Fiddler1

Changing times and religious persecution put pressure on the family ties and traditions of Jewish villager Tevye (Nicholas Carlin) and his wife, Golde (Rebecca Janney), in the Baylor Theatre production of the Broadway musical “Fiddler on the Roof,” which opens a 10-performance run Wednesday at Baylor University’s Hooper-Schaefer Fine Arts Center.

Staff photo—Jerry Larson

After several years of opening Baylor Theatre seasons with musicals like “Love’s Labor Lost,” “Legally Blonde” and “Into The Woods,” the Baylor theater department faculty decided to shift from contemporary to classic for the 2016-17 season, tapping the 1964 musical “Fiddler on the Roof” as the season lead-in.

“It seemed like the time to try a classic musical from the golden age of musicals,” explained director Steven Pounders, who finds himself at the helm of a musical for the first time since Baylor’s 2004 production of “Quilters.”

The 1964 Tony Award-winning musical tells the story of the milkman Tevye; his wife, Golde; and their five daughters, who live in the Russian village of Anatevka in 1905.

Anatevka is located in the Pale of Settlement, a band of western Russia extending roughly from the Baltic Sea to the Black Sea and the territory where most Jews in Russia were forced to live. Faced with persecution and the uncertainty of life at the whim of government officials, Tevye and his fellow Jews find sustenance and meaning in their faith’s tradition.

Changing times and the pull of the heart, however, put the tradition-minding Tevye (Nicholas Carlin) at odds with his three older daughters, Tzeitel (Leah Beth Etheredge), Hodel (Christina Austin) and Chava (Susannah Metzger), with wife Golde (Rebecca Janney) often caught in the middle.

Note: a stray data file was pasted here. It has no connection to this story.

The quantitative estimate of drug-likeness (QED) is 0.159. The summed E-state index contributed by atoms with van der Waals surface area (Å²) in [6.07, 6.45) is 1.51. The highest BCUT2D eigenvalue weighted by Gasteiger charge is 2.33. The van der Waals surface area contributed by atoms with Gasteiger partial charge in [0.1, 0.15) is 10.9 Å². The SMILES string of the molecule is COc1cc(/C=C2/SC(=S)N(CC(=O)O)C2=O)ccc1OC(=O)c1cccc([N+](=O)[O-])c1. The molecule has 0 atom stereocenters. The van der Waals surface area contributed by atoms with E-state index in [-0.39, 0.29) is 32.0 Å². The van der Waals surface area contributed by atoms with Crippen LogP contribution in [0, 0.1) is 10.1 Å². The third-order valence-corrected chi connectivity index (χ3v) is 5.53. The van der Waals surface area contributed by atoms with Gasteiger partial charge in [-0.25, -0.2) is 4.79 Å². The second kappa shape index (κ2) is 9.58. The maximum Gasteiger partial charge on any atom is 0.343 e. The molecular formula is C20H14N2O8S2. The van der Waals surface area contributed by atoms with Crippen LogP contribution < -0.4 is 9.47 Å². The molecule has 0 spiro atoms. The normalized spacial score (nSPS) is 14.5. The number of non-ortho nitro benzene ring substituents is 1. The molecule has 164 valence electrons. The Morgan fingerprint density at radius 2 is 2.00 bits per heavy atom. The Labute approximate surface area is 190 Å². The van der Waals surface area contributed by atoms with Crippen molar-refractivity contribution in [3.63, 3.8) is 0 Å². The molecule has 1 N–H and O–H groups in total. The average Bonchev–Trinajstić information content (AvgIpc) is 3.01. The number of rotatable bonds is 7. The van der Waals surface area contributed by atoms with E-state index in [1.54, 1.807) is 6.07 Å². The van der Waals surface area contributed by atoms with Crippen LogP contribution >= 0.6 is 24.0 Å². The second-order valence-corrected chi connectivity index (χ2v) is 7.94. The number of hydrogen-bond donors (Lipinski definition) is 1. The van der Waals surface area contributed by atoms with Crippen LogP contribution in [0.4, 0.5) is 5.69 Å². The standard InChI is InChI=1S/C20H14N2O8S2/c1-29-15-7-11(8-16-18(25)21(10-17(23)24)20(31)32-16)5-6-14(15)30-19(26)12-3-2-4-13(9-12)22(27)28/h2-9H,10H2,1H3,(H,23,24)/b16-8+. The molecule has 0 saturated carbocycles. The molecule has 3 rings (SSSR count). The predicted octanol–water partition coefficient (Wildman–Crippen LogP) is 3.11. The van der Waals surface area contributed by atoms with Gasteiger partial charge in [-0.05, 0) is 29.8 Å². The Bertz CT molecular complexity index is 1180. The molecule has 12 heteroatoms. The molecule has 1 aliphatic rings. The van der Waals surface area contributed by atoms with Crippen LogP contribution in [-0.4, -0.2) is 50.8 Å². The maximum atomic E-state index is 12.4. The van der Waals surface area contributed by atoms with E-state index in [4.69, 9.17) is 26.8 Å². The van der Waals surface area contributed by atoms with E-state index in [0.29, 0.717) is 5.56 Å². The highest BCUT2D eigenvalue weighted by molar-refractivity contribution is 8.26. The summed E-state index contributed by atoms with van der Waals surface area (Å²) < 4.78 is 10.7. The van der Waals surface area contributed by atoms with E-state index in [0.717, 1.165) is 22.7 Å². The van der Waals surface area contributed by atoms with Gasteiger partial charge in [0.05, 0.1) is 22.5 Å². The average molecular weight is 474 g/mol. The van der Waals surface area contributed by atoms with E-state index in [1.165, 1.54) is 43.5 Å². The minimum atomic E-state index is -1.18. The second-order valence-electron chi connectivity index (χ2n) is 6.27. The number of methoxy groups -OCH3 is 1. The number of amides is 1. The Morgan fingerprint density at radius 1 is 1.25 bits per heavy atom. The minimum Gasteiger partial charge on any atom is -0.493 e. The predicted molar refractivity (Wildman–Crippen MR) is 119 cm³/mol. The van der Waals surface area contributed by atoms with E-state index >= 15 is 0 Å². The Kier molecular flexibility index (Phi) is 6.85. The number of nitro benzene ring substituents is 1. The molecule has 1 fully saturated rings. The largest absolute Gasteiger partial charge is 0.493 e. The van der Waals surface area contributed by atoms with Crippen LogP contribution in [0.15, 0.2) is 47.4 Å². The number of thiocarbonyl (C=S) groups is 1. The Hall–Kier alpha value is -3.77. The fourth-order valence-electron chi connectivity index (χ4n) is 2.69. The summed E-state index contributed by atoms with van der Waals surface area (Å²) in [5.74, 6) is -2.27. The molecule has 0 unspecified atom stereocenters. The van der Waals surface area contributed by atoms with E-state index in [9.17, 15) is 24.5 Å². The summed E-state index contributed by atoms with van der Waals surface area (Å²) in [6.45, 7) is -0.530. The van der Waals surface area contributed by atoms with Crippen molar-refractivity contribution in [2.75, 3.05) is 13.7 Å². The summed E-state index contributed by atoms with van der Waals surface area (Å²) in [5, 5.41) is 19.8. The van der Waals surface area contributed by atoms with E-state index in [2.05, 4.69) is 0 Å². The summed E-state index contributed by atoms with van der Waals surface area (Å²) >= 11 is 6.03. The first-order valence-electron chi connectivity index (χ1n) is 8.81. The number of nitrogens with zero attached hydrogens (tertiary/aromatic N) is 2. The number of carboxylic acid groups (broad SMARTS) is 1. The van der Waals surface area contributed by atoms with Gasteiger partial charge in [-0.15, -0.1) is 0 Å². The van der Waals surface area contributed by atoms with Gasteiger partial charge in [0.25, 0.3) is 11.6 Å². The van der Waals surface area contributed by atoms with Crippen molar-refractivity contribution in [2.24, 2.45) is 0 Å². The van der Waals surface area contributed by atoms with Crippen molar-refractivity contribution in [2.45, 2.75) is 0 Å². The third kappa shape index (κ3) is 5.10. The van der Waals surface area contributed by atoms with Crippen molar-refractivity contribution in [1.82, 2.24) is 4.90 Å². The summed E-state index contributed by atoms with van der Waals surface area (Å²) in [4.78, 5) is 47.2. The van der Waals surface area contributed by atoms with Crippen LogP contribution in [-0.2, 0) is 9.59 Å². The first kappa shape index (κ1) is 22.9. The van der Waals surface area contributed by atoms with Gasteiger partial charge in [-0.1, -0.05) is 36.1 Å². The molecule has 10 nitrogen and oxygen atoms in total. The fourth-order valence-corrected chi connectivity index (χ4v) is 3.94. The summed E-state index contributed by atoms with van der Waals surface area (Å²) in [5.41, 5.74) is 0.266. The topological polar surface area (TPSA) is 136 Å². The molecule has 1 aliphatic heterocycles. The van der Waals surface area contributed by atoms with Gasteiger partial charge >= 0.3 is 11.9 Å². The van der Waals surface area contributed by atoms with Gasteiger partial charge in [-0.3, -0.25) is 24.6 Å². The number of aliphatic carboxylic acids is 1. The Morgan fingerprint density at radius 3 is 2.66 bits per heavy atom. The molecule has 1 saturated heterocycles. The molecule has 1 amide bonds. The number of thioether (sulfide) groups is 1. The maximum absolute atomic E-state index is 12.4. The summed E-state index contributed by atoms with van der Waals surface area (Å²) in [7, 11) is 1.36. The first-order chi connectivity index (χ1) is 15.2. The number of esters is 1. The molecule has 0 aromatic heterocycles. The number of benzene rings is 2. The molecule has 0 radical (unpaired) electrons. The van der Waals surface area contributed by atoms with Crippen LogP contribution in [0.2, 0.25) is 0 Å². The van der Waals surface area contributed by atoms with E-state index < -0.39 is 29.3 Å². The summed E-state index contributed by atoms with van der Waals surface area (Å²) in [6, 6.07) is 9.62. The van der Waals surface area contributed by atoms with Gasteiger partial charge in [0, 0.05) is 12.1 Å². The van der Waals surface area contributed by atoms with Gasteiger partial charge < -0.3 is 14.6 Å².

Adapted from the story “Tevye the Dairyman and His Daughters” by Sholom Aleichem (pen name of Solomon Rabinovich), “Fiddler on the Roof” set a 10-year Broadway record.

Drawn from “Fiddler on the Roof” is the musical collaboration between composer Jerry Bock and lyricist Sheldon Harnick, who created such stage standards as “If I Were a Rich Man,” “Sunrise, Sunset” and “Tradition.”

Music at the heart

While the music is still at the heart of “Fiddler,” with Guilherme Almeida and Melissa Johnson providing musical direction for a 35-person company and a sizable orchestra, Pounders noted that the visuals of the Baylor production will recall those of the 1964 original, which paid tribute to Jewish painter Marc Chagall.

Chagall, like Rabinovich, grew up in the Pale of Settlement and many of his paintings reflect the flavor and spirit of Jewish village life of that time, including one titled “The Fiddler” whose musician flies above the ground.

Michael Sullivan’s set design evokes the Russian-French artist with broad stroke marks on painted buildings’ posts and planks with cross-hatched lines on roofs.

Pounders noted that the Chagall references also tie the musical to a major exhibition of faith-inspired artwork by Chagall and Georges Rouault shown at Baylor in 2010.

Community

The production’s set and lighting by Ryan Burkle and Jojo Percy also suggest the broader community of tradition in which Tevye and his family live.

“There’s a lot of depth to the story,” the director said. “It’s a universal tale . . . in a Jewish village.”

At the same time, assistant director and graduate student Joshua Horowitz, who is Jewish, worked with the Baylor cast on providing the historical and religious context of the story. Rounding out the production are costumes designed by Sally Askins and Andrew Davis’ sound design.

“Fiddler on the Roof” opens its two-week run Wednesday.